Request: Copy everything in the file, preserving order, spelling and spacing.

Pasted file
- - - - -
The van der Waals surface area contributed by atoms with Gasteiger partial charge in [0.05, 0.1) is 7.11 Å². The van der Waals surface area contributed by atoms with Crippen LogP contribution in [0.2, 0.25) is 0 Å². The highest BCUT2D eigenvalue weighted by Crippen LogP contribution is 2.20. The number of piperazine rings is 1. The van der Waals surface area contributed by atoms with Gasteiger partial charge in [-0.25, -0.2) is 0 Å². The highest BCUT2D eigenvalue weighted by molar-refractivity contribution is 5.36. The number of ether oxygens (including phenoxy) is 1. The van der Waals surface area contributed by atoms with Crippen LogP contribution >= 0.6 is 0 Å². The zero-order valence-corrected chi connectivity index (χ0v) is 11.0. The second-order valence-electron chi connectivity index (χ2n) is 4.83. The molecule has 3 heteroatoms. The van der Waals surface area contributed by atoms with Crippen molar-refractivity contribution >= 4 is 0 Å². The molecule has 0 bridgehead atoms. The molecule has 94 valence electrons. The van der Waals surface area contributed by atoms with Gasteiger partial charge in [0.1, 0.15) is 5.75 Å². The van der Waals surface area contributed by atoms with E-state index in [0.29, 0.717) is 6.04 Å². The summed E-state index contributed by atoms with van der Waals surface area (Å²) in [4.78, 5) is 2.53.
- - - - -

The van der Waals surface area contributed by atoms with Gasteiger partial charge in [0.05, 0.1) is 7.11 Å². The van der Waals surface area contributed by atoms with Crippen LogP contribution in [0.2, 0.25) is 0 Å². The highest BCUT2D eigenvalue weighted by Crippen LogP contribution is 2.20. The number of piperazine rings is 1. The van der Waals surface area contributed by atoms with Gasteiger partial charge in [-0.25, -0.2) is 0 Å². The highest BCUT2D eigenvalue weighted by molar-refractivity contribution is 5.36. The number of ether oxygens (including phenoxy) is 1. The van der Waals surface area contributed by atoms with Crippen LogP contribution >= 0.6 is 0 Å². The zero-order valence-corrected chi connectivity index (χ0v) is 11.0. The second-order valence-electron chi connectivity index (χ2n) is 4.83. The molecule has 3 heteroatoms. The van der Waals surface area contributed by atoms with Crippen molar-refractivity contribution >= 4 is 0 Å². The molecule has 0 bridgehead atoms. The molecule has 94 valence electrons. The van der Waals surface area contributed by atoms with Gasteiger partial charge in [0.1, 0.15) is 5.75 Å². The van der Waals surface area contributed by atoms with E-state index in [0.29, 0.717) is 6.04 Å². The summed E-state index contributed by atoms with van der Waals surface area (Å²) in [4.78, 5) is 2.53.